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Submitted by Xenoveritas on

I've never really like the concept of operator overloading. I mean, it can make sense in certain cases, but in other cases *cough*iostream*cough* it's just ugly. "<<" should always be "shift left" and shouldn't randomly change to "send to stream."

But, anyway, one of the more annoying instances of "operator overloading" is Mozilla's (or, specifically, Firefox's) use of the middle mouse button. I've previously posted instructions on how to make Firefox under Linux behave more like Firefox under Windows by setting the middle mouse to act the way it does under Windows.

But - it still does like 20 different things, depending on context.

  1. Over browser: enables auto-scroll, or navigates to the contents of the selection buffer
  2. Over browser, over link: opens link in new tab
  3. Over browser, over text field: enables auto-scroll, or pastes the contents of the selection buffer at the mouse location
  4. Over tab: closes tab, or navigates that tab to the contents of the selection buffer
  5. Over bookmark: opens bookmark in new tab
  6. Over bookmark folder: opens contents of folder in tabs, replacing any existing tabs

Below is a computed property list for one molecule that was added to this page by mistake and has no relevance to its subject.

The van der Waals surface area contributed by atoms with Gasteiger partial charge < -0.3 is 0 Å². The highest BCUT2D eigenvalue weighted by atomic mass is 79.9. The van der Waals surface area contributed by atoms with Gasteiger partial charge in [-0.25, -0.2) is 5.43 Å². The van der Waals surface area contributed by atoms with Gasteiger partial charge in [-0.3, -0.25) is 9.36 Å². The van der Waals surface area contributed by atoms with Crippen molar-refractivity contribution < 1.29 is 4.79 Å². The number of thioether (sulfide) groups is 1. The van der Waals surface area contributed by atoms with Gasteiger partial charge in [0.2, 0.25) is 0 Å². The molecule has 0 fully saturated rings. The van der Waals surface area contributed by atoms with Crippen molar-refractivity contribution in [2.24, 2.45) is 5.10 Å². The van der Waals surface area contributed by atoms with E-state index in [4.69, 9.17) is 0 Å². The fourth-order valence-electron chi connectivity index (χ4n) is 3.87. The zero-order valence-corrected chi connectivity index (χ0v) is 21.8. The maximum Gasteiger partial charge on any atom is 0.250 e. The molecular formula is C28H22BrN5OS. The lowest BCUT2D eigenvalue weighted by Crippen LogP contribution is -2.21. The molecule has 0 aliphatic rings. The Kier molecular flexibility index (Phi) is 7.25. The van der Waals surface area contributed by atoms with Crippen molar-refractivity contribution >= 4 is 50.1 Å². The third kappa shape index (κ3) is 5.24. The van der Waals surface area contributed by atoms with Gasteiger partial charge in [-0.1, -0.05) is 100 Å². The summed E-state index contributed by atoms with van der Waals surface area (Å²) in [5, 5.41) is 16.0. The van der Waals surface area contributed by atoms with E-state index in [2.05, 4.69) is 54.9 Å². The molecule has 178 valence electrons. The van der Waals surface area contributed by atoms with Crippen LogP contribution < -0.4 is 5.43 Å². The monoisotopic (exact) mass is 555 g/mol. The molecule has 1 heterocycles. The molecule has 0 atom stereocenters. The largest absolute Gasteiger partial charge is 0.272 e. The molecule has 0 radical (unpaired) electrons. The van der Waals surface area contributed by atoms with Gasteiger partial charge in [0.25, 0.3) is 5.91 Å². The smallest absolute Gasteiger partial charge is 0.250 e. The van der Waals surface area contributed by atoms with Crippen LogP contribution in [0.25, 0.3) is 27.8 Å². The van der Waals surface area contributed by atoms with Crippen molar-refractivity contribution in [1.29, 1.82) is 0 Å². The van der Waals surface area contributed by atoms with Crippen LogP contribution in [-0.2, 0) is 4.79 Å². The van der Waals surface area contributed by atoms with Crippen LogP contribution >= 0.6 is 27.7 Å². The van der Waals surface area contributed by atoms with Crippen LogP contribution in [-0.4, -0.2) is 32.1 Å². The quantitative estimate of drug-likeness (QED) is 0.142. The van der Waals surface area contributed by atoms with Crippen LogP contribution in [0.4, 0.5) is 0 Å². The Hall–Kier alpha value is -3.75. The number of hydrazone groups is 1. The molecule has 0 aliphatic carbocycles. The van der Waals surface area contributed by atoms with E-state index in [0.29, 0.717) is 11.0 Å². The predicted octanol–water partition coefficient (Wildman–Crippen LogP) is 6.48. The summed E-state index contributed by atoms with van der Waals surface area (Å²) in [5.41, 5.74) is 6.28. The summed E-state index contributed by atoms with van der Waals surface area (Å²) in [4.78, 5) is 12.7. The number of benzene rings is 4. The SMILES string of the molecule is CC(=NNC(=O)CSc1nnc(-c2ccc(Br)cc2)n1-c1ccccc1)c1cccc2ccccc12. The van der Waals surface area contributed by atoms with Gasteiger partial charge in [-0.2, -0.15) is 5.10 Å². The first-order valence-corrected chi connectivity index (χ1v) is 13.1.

OK, more like six things, but still. Earlier I was trying to auto-scroll over a page, and it just kept on not working. Middle-clicking was doing nothing!

Except it was. Turns out I was over a link, and I now had a good three or four copies of someone's deviantART page open in new tabs.

Grr. Operator overloading can be really annoying when you think << always means "shift left" but instead has been redefined to mean "write to stream" based on context.

Of course, some can argue that context-sensitive operation is "smarter" than non-context sensitive - and I can kind of agree with that.

However, there are instances (specifically, when contexts are too close) when trying to do something simple (like close a tab) can accidently activate the wrong action (open contents of folder in tabs).